2.Centrifugation – It is commonly accepted that shelf life under normal storage conditions can be predicted rapidly by observing the separation of the dispersed phase due to either creaming or coalescence when the emulsion is exposed to centrifugation. Stokes’ law shows that creaming is a function of gravity, and an increase in gravity therefore accelerates separation. Centrifugation, if used judiciously, is an extremely useful tool for evaluating and predicting shelf life of emulsions. Centrifugation at 3750 rpm in a 10-cm radius for a period of 5 h is equivalent to the effect of gravity for about 1 year. On the other hand, ultracentrifugation at extremely high speeds (approximately 25,000 rpm or more) can be expected to cause effects that are not observed during normal ageing of an emulsion. From practical aspects, a stable emulsion should show no serious deterioration by centrifuging at 2000–3000 rpm at room temperature.

3.Agitation –  It is a paradigm of emulsion science that the droplets in an emulsion exhibit Brownian movement. In fact, it is believed that no coalescence of droplets takes place unless droplets impinge upon each other owing to their Brownian movement. Simple mechanical agitation can contribute to the energy with which two droplets impinge upon each other. The emulsion should not be adversely affected by agitation for 24–48 h on a reciprocating shaker (~60 cycles per minute at room temperature and at 45°C). However, such an evaluation of emulsion by agitation is rarely appreciated.

During the testing period as described previously, the samples stored at various conditions should be observed critically for separation and, in addition, monitored at reasonable time intervals for the following characteristics:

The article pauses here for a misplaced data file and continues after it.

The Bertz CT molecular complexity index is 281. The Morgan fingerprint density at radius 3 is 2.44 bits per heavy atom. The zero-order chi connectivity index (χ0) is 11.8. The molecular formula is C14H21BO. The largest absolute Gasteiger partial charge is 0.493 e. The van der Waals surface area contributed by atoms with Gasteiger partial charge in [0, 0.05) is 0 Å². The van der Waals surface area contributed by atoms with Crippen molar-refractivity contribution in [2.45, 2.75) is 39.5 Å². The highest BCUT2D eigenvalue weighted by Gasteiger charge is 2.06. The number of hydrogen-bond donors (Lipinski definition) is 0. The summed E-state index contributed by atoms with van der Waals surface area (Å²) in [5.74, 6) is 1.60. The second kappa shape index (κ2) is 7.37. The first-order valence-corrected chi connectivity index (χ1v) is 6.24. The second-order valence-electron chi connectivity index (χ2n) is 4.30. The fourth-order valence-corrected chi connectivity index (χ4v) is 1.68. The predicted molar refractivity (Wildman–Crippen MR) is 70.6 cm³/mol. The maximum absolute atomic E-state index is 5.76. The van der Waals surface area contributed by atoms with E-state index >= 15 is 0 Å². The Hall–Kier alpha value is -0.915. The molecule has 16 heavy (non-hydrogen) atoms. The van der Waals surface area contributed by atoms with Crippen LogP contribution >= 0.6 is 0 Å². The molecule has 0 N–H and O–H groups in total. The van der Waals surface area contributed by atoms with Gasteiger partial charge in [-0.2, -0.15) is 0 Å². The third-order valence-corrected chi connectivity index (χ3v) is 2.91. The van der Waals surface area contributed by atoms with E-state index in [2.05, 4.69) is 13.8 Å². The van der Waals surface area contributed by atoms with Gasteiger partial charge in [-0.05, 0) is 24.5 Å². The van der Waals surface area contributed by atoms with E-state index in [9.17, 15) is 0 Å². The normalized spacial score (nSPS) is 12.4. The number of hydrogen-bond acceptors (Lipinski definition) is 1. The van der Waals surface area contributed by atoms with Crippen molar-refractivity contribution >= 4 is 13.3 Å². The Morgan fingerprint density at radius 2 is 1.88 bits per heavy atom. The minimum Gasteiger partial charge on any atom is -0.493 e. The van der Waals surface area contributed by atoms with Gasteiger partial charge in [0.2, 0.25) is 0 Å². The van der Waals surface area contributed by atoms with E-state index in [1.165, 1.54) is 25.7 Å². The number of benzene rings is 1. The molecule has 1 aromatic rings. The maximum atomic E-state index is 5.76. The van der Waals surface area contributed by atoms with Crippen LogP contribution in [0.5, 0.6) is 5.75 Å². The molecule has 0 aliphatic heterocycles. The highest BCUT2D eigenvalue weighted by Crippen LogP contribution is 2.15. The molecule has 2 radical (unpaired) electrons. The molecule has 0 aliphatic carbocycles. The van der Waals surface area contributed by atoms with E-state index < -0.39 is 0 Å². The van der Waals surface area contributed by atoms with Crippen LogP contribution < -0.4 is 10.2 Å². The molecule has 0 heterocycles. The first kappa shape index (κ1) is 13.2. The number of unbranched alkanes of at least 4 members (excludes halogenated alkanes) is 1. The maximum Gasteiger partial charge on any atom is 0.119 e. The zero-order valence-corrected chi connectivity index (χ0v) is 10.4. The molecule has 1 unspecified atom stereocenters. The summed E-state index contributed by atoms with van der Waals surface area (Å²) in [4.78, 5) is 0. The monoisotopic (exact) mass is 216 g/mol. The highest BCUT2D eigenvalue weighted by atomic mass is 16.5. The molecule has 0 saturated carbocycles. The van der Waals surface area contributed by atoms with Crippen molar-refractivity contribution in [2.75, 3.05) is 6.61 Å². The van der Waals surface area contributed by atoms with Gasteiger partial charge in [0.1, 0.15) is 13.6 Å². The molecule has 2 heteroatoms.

• Change in electrical conductivity
  • Change in light reflection
  • Change in viscosity
  • Change in particle size

In addition to these physical measurements, a shelf-life program for emulsions should include testing of the emulsion for microbiologic contamination at appropriate intervals.

Quality control testing for emulsions:

Most dosage forms containing active pharmaceutical ingredients require chemical and physical tests to ensure potency, purity and stability of the active pharmaceutical ingredient.

Suspension and emulsion dosage forms typically require various physical tests to ensure consistent particle size and distribution as well as in-use tests to ensure that patients will be able to use the drug product effectively over the shelf-life of the product. Suspensions and fluid emulsions are generally tested for average particle size as well as some measure of particle size distribution. The latter could be a statistical parameter, such as standard deviation, but may also be a limit on the upper or lower particle size, such as “99% of particles must be less than X micrometers.” Rheological properties such as viscosity are also useful because they indicate ease of use, such as spreadability for a topical emulsion or suspension.